How do you perfectly secure data on a system? The hard drive should be encrypted, of course. Logging onto the system should use a one time password, as well as an asymmetric identifier. You put the computer in a locked room. Make sure the computer isn’t connected to the network, of course, and, for good measure, power it down. The door should have multiple locks, so that you can enforce two-person access controls, and each needs to prove their identity with a physical token, biometrics, and a PIN.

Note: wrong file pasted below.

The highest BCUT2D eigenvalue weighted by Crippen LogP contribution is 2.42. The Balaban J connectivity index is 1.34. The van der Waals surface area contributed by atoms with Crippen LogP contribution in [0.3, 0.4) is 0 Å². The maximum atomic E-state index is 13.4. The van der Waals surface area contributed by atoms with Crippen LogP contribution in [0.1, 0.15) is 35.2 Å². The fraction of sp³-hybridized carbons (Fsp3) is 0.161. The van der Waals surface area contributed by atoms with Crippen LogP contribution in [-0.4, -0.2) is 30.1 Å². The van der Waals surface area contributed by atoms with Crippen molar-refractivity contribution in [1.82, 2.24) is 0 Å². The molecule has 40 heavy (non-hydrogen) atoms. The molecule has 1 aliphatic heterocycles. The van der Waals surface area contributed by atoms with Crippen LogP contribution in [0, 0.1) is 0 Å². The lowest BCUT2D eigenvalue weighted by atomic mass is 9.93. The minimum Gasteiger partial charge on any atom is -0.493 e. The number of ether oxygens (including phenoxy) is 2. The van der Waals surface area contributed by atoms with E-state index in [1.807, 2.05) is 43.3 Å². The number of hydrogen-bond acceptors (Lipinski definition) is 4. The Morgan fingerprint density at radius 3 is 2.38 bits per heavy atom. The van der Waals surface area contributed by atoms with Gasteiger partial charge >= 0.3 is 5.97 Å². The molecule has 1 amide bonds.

And, of course, the last thing you should do is take a sledgehammer to the computer before leaving the room.
You wouldn’t do that last step, would you? And, of course, depending on the value of the data, you probably aren’t doing most of the other steps, either. And that’s what security is really all about – finding the risk management balance where the protections are commensurate with the threats and value of the data.
I’ve found that when someone doesn’t want to implement a given security profile, they sometimes resort to the sledgehammer argument; that is, to find an extreme level of security that isn’t being recommended, and assert that the absence of that level of protection therefore justifies not adding a lower level of protection.